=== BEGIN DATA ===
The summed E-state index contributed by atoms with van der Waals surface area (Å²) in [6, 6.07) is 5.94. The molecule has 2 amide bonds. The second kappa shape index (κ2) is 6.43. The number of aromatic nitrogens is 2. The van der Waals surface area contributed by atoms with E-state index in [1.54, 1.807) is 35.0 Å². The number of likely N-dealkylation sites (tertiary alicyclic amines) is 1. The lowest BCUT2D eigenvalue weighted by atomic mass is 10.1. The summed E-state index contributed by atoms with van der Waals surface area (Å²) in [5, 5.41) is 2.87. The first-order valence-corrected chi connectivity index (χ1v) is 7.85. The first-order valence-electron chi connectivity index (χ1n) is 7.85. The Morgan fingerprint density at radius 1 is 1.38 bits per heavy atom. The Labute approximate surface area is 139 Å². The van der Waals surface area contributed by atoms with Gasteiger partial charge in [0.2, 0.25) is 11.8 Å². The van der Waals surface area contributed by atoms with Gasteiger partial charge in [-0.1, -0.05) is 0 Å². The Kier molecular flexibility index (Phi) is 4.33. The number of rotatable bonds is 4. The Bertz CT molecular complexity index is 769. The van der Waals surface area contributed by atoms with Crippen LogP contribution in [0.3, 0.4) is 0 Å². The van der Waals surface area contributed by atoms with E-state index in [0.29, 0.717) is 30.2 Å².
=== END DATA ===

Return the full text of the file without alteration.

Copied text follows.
The summed E-state index contributed by atoms with van der Waals surface area (Å²) in [6, 6.07) is 5.94. The molecule has 2 amide bonds. The second kappa shape index (κ2) is 6.43. The number of aromatic nitrogens is 2. The van der Waals surface area contributed by atoms with E-state index in [1.54, 1.807) is 35.0 Å². The number of likely N-dealkylation sites (tertiary alicyclic amines) is 1. The lowest BCUT2D eigenvalue weighted by atomic mass is 10.1. The summed E-state index contributed by atoms with van der Waals surface area (Å²) in [5, 5.41) is 2.87. The first-order valence-corrected chi connectivity index (χ1v) is 7.85. The first-order valence-electron chi connectivity index (χ1n) is 7.85. The Morgan fingerprint density at radius 1 is 1.38 bits per heavy atom. The Labute approximate surface area is 139 Å². The van der Waals surface area contributed by atoms with Gasteiger partial charge in [0.2, 0.25) is 11.8 Å². The van der Waals surface area contributed by atoms with Gasteiger partial charge in [-0.1, -0.05) is 0 Å². The Kier molecular flexibility index (Phi) is 4.33. The number of rotatable bonds is 4. The Bertz CT molecular complexity index is 769. The van der Waals surface area contributed by atoms with Crippen LogP contribution in [0.3, 0.4) is 0 Å². The van der Waals surface area contributed by atoms with E-state index in [0.29, 0.717) is 30.2 Å².